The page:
The response of many police departments, courts, medical-emergency personnel, and various other sources of intervention for IPV have improved over the past two decades and can be effective and helpful. However, many battered women still face prejudice and neglect when they seek legal, social, physical, psychological, and economic aid. When victims’ concerns are dismissed and they are treated with disrespect and contempt, they may be discouraged, at least temporarily, from seeking help elsewhere which may delay efforts to leave their abusers. When part of the social system that should protect victims fails them, they can come to believe they are alone in their plight and that the task in front of them is too great to accomplish alone (especially when it may involve attaining safety from a determined and dangerous person). Battered-women’s shelters can be a temporary safe haven, but, due to limited resources, the closest shelter may be full when needed. Staff does work to place women elsewhere when this is the case, but “elsewhere” can be farther away from work, children’s schools, and supportive family and friends than a victim feels she should go. Some women, for whom communal living arrangements are foreign, may find a shelter stay intimidating.

This fairly comprehensive, though not exhaustive, overview of the concerns and difficulties victims of IPV face when trying to find solutions to their plight is meant to convey how complex this social problem is. It is important to understand that victims of IPV have many of the same concerns as other people who are considering leaving a relationship. It is also important to realize that the choices battered women make are part of a gradual and rational response to complicated, emotionally charged, and dangerous circumstances.

Instead of asking why battered women stay with their abusers, more important and relevant questions for us all to address include: under what circumstances can IPV victims leave safely? What can be done to make the process of leaving safer and more supportive? Given that many victims want the abuse to end, but not the relationship, what alternatives are there for stopping the abuse? What can be done to help the batterer change his ways and to protect his victims and others from him in the meantime?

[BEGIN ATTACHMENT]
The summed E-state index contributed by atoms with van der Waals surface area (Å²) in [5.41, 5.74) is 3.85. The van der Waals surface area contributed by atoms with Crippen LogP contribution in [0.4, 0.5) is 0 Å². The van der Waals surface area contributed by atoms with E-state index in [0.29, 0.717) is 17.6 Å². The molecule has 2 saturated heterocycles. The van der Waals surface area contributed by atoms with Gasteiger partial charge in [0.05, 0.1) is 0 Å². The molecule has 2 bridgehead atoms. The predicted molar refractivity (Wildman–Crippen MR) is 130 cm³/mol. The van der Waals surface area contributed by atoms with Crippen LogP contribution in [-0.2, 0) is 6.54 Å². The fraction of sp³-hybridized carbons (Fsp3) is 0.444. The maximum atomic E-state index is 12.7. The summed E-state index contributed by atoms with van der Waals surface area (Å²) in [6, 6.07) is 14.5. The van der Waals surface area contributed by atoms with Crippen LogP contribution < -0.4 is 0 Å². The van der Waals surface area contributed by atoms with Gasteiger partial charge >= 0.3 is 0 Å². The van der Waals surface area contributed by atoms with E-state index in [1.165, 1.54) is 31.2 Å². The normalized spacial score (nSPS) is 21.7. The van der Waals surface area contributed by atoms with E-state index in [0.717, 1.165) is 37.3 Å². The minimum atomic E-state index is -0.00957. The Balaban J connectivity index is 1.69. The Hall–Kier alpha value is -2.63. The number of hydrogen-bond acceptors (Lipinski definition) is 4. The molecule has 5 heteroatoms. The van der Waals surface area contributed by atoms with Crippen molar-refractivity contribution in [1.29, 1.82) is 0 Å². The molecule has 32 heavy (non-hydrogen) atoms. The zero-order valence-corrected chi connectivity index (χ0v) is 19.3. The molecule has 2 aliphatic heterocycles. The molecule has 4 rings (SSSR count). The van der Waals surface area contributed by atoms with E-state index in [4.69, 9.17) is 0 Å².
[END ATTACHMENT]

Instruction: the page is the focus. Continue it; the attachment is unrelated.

For more information on this subject, see Vera Mouradian’s working paper Women’s Stay-Leave Decisions in Relationships Involving Intimate Partner Violence. Information on ordering this publication can be found on page 38 of this issue.

Vera E. Mouradian, Ph.D., was a research scientist at the Wellesley Centers for Women working on family violence.

Resources

The following resources are for those who wish to obtain assistance for themselves or someone close to them or who want to become involved in the effort to eliminate IPV.

National Domestic Violence Hotline: 1-800-799- SAFE (crisis hotline, local referrals, and information). Their web site is www.ndvh.org.

Rape, Abuse, & Incest National Network (RAINN): 1-800-656-HOPE (crisis hotline, local referrals, and information). Their web site is www.rainn.org.

The National Coalition Against Domestic Violence (NCADV) offers a list of state coalitions against domestic violence at www.ncadv.org/resources/state.htm.

The telephone numbers of local shelters and crisis hotlines often can be found in the white pages of your local telephone book, along with other important service numbers.